Pragmatism, a New Name for Some Old Ways of Thinking ; The Meaning of Truth, a Sequel to Pragmatism

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Harvard University Press, 1978 - Philosophy - 369 pages
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"Pragmatism" is the most famous single work of American philosophy. Its sequel, "The Meaning of Truth," is its imperative and inevitable companion. The definitive texts of both works are here available for the first time in one volume, with an introduction by the distinguished contemporary philosopher A. J. Ayer.

In "Pragmatism" James attacked the transcendental, rationalist tradition in philosophy and tried to clear the ground for the doctrine he called radical empiricism. When first published, the book caused an uproar. It was greeted with praise, hostility, ridicule. Determined to clarify his views, James collected nine essays he had written on this subject before he wrote "Pragmatism" and six written later in response to criticisms by Bertrand Russell and others. He published "The Meaning of Truth in 1909," the year before his death.

These two works show James at his best full of verve and good humor. Intent upon making difficult ideas clear, he is characteristically vigorous in his effort to make them prevail.

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Review: Pragmatism and the Meaning of Truth

User Review  - Julie Bell - Goodreads

I can't believe I used to like Philosophy - it just takes so much energy to read. I mean, I'm glad these concepts are added to our collective pysche, but it's just a lot to digest. Read full review

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Contents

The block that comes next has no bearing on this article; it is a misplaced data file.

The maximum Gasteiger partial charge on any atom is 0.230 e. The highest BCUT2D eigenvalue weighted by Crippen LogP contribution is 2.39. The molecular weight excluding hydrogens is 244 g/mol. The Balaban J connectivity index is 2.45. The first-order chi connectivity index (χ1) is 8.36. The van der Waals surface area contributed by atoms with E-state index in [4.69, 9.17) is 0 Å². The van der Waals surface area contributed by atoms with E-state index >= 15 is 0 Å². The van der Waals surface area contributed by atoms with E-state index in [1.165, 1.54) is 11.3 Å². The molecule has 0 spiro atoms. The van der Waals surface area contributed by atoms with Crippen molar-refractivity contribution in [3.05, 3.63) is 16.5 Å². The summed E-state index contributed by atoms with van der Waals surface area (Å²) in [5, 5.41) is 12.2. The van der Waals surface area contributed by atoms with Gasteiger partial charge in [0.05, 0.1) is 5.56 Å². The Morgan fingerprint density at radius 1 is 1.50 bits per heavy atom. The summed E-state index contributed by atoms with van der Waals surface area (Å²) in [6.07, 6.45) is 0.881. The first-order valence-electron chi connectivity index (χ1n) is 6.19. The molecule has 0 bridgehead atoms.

The Present Dilemma in Philosophy
9
The Funct1on of Cogn1t1on
13
Lecture II
27

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About the author (1978)

William James, oldest of five children (including Henry James and Alice James) in the extraordinary James family, was born in New York City on January 11, 1842. He has had a far-reaching influence on writers and thinkers of the nineteenth and twentieth centuries. Broadly educated by private tutors and through European travel, James initially studied painting. During the Civil War, however, he turned to medicine and physiology, attended Harvard medical school, and became interested in the workings of the mind. His text, The Principles of Psychology (1890), presents psychology as a science rather than a philosophy and emphasizes the connection between the mind and the body. James believed in free will and the power of the mind to affect events and determine the future. In The Will to Believe (1897) and The Varieties of Religious Experience (1902), he explores metaphysical concepts and mystical experiences. He saw truth not as absolute but as relative, depending on the given situation and the forces at work in it. He believed that the universe was not static and orderly but ever-changing and chaotic. His most important work, Pragmatism (1907), examines the practical consequences of behavior and rejects the idealist philosophy of the transcendentalists. This philosophy seems to reinforce the tenets of social Darwinism and the idea of financial success as the justification of the means in a materialistic society; nevertheless, James strove to demonstrate the practical value of ethical behavior. Overall, James's lifelong concern with what he called the "stream of thought" or "stream of consciousness" changed the way writers conceptualize characters and present the relationship between humans, society, and the natural world. He died due to heart failure on August 26, 1910.

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